31 March 2020

Event Focus- India Warehousing Show 2017

Building up



India’s warehousing sector is fast expanding, and the new buildup in warehousing space is developing along two axis. First the evolution of differentiated niche services such as e-retailing where warehouses offer value added services, and development of cold chains. The other axis is warehousing technologies like WMS, RFID, AGVs, AIDC, EDI, etc leveraged to offer value added services. Consequently India has now evolved to the stage where LSPs offer niche warehousing services, finds Satish P. Chavan.


The two basic areas critical to logistics are transportation and warehousing. While India’s transport network is relatively well developed, it’s the warehousing segment which needs to be focused on. In the World Bank’s biennial Logistics Performance Index (LPI) (logistics cost as percentage of GDP), India’s ranking has jumped from 54 in 2014 to 35 in 2016. In 2016, India’s international supply chain efficiency was at 75 per cent of top-ranked Germany, said the report titled ‘Connecting to Compete: 2016 Trade Logistics in the Global Economy.’ This is an improvement over the 66 per cent efficiency when compared to the leader (again Germany) in 2014. fuelled off late by e-commerce, manufacturing, FMCG, and of course the traditional demand driver agriculture. According to global Consultancy ValueNotes, India’s supply deficit in warehousing is 120 mn sq ft – and is growing. Due to the lack of modernization, the industry is now facing a huge gap between demand and supply. “Our estimates reveal that a deficit of 120 million sq. ft exists in the sector. And this gap will continue to widen. This is mainly because demand for warehousing is expected to grow at a CAGR of 18 per cent in the next 5 years – thanks to the incoming investment in the retail sector and increasing import-export activity in India,” comments Namita Adavi, Research Analyst at ValueNotes.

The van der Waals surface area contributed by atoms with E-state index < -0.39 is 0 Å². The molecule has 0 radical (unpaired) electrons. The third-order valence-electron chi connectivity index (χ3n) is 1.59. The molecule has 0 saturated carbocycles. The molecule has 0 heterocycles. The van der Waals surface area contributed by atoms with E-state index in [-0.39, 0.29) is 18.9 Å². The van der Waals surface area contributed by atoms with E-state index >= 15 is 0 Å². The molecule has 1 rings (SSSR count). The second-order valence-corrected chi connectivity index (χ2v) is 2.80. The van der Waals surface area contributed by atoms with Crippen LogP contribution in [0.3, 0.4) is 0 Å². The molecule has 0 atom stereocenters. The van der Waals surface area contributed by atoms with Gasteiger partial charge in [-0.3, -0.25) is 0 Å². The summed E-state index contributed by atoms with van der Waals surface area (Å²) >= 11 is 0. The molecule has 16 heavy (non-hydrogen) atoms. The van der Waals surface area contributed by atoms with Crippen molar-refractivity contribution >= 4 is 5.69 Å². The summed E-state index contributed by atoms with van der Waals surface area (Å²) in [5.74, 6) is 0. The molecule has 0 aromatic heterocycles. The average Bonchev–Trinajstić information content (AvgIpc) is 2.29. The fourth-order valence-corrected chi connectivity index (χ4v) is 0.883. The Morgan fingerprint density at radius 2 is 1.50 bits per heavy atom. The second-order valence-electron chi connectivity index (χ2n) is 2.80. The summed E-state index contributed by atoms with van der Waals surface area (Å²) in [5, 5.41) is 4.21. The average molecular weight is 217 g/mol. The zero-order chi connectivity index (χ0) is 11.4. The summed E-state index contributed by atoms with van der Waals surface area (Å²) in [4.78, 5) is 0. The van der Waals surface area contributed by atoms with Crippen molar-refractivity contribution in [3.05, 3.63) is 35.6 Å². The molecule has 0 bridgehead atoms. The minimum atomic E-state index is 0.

The warehousing deficit is attributed mainly to the high cost of cost of real estate in India. Land is the primary resource in warehousing and the cost of land varies vastly between regions in India, leading to unequal development of warehousing across the country. Also multiple taxation at the State and Central level have further contributed to high costs of warehousing. This is the main reason why unorganized activity in the sector is flourishing. The only way to curb unorganized activity and bring down prices of warehousing is to unify the tax structure in the economy. Fortunately the long impending advent of the GST will now have a positive effect on India’s warehousing industry.